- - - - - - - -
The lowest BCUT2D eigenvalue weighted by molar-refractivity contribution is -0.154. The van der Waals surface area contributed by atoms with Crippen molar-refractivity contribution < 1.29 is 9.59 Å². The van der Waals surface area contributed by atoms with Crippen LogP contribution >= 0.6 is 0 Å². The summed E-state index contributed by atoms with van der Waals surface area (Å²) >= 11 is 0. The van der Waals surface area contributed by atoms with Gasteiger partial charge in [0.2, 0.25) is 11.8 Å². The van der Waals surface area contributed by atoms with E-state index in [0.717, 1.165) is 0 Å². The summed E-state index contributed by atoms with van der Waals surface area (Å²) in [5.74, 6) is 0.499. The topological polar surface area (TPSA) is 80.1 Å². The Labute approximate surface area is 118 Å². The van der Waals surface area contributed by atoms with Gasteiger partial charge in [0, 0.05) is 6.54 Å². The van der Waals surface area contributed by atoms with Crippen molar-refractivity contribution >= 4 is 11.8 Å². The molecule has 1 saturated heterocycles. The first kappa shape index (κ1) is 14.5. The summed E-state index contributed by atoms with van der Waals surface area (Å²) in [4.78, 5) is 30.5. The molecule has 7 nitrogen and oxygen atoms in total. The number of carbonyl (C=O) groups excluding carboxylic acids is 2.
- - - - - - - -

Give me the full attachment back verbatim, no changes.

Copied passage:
The lowest BCUT2D eigenvalue weighted by molar-refractivity contribution is -0.154. The van der Waals surface area contributed by atoms with Crippen molar-refractivity contribution < 1.29 is 9.59 Å². The van der Waals surface area contributed by atoms with Crippen LogP contribution >= 0.6 is 0 Å². The summed E-state index contributed by atoms with van der Waals surface area (Å²) >= 11 is 0. The van der Waals surface area contributed by atoms with Gasteiger partial charge in [0.2, 0.25) is 11.8 Å². The van der Waals surface area contributed by atoms with E-state index in [0.717, 1.165) is 0 Å². The summed E-state index contributed by atoms with van der Waals surface area (Å²) in [5.74, 6) is 0.499. The topological polar surface area (TPSA) is 80.1 Å². The Labute approximate surface area is 118 Å². The van der Waals surface area contributed by atoms with Gasteiger partial charge in [0, 0.05) is 6.54 Å². The van der Waals surface area contributed by atoms with Crippen molar-refractivity contribution >= 4 is 11.8 Å². The molecule has 1 saturated heterocycles. The first kappa shape index (κ1) is 14.5. The summed E-state index contributed by atoms with van der Waals surface area (Å²) in [4.78, 5) is 30.5. The molecule has 7 nitrogen and oxygen atoms in total. The number of carbonyl (C=O) groups excluding carboxylic acids is 2.